“While the issues facing journalism are too important for any one organization to try and solve in isolation, Microsoft is determined to play its part,” the company stated in press materials announcing its new guidebook.
More Colorado media odds & ends
⏰ Steven Hayward, my colleague in the Journalism Institute at Colorado College, asks in a TEDx talk this week if it’s “time for the one-week semester.” Education, he says, “is one of the last — if not the last — great industry that is ripe for disruption.” In his talk, he diagnoses a problem in higher education where it “stays stuck on what we might call the broadcast model.” Learn his potential remedy by watching the talk below:
💸 The Science Writers Association of the Rocky Mountains, known as SWARM, is offering grants for Rockies-area students to attend the ScienceWriters2023 conference. (Deadline Aug. 29.)
📻 The Grade, which “provides independent analysis of media coverage of education,” has a piece out this week about what makes Colorado Public Radio’s Jenny Brundin “such a standout education reporter.”
🏈 Since the University of Colorado football coach Deion Sanders arrived in Boulder, “he has held several press conferences. And, if we are being honest with ourselves, there hasn’t been a single tough question asked at any of them,” wrote Brian Schaible for Sports Illustrated.
📙 Colorado journalist Chase Woodruff has written for his Lit Out West project a smart, entertaining, and thorough examination of the book “Centennial” and its author James Michener.
🤷♂️ Denver Gazette editor in 2022: “But what if Denver and other cities in Colorado scaled up their Housing First programs, and every government agency, nonprofit and business that tries to help the homeless worked together to make Housing First their focus?” Denver Gazette editorial board in 2023: “‘Housing first’ is a dead end for Denver’s homeless.”
📡 Colorado Broadcasters Association says “this will be the second year for the Radio Masters Sales Summit (RMSS) and the CBA is joining RMSS to make this year accessible and affordable. The summit will take place in Cincinnati at the Airport Marriott September 13-14, 2023.”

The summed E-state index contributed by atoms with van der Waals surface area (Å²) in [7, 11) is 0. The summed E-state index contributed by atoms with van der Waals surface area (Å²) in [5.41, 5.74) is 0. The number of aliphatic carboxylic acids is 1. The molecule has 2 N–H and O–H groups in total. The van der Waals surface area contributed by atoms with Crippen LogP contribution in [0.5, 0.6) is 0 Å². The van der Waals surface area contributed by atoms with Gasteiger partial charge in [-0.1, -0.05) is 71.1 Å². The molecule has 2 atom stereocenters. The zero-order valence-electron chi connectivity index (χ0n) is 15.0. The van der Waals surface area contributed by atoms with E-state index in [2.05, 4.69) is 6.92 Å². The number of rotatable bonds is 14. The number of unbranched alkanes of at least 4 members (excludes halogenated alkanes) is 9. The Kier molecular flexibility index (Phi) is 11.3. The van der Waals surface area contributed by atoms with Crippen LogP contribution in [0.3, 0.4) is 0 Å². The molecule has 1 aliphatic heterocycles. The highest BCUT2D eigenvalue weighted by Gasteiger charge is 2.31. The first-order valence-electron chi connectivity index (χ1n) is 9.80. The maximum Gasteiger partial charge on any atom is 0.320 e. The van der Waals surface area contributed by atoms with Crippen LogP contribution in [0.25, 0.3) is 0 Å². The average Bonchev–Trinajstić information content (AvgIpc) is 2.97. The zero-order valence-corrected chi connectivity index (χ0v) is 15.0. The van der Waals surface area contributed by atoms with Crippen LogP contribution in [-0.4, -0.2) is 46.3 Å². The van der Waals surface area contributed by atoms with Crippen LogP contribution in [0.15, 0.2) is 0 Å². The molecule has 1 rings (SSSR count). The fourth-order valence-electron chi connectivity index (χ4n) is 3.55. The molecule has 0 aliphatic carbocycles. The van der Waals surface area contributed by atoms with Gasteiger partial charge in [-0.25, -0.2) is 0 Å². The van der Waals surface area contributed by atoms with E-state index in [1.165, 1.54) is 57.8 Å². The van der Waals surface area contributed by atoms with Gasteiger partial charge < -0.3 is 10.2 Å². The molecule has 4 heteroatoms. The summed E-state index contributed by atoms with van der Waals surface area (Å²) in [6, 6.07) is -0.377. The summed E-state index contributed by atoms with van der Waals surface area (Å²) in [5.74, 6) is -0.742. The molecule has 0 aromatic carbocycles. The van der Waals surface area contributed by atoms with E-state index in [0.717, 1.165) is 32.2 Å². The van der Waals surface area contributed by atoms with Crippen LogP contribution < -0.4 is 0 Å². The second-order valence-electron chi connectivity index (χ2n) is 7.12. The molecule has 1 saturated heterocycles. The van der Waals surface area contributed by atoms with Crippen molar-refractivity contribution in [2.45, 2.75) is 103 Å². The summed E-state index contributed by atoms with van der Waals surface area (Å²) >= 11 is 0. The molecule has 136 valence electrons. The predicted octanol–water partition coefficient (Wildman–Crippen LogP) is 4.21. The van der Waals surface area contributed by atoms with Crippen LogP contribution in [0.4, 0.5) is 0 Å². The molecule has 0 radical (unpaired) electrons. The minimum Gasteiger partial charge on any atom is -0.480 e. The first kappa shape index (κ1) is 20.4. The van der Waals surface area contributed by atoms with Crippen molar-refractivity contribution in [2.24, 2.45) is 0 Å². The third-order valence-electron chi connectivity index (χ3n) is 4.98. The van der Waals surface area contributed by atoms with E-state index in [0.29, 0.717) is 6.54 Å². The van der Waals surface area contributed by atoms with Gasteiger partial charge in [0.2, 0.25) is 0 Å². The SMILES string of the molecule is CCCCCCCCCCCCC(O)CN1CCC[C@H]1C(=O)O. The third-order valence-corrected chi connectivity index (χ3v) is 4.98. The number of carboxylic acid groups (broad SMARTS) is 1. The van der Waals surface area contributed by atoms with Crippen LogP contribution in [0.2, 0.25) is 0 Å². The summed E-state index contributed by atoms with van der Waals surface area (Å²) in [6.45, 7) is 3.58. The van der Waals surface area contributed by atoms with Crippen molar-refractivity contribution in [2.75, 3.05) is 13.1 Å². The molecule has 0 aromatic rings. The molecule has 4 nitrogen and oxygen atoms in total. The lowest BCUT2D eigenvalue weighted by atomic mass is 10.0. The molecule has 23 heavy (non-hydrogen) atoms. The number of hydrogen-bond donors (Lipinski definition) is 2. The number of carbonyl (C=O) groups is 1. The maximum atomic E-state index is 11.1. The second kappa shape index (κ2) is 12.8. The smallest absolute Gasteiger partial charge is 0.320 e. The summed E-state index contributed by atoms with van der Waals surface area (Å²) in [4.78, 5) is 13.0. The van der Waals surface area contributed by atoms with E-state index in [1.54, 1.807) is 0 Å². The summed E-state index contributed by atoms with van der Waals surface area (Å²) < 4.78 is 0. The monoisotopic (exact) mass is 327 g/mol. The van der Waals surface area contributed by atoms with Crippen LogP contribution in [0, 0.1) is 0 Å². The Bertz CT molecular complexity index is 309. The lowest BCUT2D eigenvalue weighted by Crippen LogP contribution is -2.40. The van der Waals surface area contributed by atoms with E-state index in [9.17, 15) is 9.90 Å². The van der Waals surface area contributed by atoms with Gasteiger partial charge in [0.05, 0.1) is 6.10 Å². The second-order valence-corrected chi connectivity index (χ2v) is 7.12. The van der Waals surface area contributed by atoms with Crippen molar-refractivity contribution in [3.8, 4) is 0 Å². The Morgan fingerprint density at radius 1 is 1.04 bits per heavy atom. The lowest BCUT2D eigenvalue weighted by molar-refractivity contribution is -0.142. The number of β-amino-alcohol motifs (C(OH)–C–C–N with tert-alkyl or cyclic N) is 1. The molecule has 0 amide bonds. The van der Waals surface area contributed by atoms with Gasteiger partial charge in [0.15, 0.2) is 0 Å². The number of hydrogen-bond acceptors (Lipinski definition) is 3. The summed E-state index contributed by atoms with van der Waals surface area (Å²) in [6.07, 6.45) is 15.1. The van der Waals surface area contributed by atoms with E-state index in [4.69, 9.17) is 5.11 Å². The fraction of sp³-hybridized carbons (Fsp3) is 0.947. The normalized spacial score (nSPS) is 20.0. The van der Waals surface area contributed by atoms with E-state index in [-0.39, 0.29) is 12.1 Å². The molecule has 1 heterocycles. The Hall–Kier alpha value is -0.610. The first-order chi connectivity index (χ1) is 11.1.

🆕 Lauren Scafidi is joining 9NEWS in Denver. Scafidi comes from Michigan.
🎂 The hyperlocal North Denver news site Bucket List Community Cafe (indeed, a news site, not a coffeeshop) turned 4. “Thank you for helping us mentor the next generation of aspiring journalists,” its founder wrote. “We have supported over 30 to date from CU Boulder and MSU Denver who have been part of our team.”
📊 NewsNation’s “Dan Abrams Live” hosted a segment this week about the Colorado-based Ad Fontes Media and its “newest flagship Media Bias Chart, released last week.”
🆕 Marcus Hill is “back in the sports realm full time,” starting this week at The Gazette in Colorado Springs where he’ll be covering preps and “an assortment of other things for your viewing pleasure.”
📺 Kyle Clark of 9NEWS produced the “inside story of how Colorado conservatives and media figures created a conspiracy theory blaming a Denver company for rigging the election and channeled it to Team Trump.”
🆙 Next week, Jon Murray, an enterprise reporter for the Denver Post, will “step into a new role” as the paper’s senior editor for public affairs. “In this switch from reporting to editing, I’ll lead our reporters who cover the Colorado State Capitol, Denver city hall, suburban governments and big public policy issues,” he said.
I’m Corey Hutchins, co-director of Colorado College’s Journalism Institute. For nearly a decade I’ve reported on the U.S. local media scene for Columbia Journalism Review, and I’ve been a journalist for longer at multiple news organizations. Colorado Media Project is underwriting this newsletter, and my “Inside the News” column appears at COLab, both of which I sometimes write about here. (If you’d like to underwrite or sponsor this newsletter hit me up.) Follow me on Twitter, reply or subscribe to this weekly newsletter here, or e-mail me at CoreyHutchins [at] gmail [dot] com.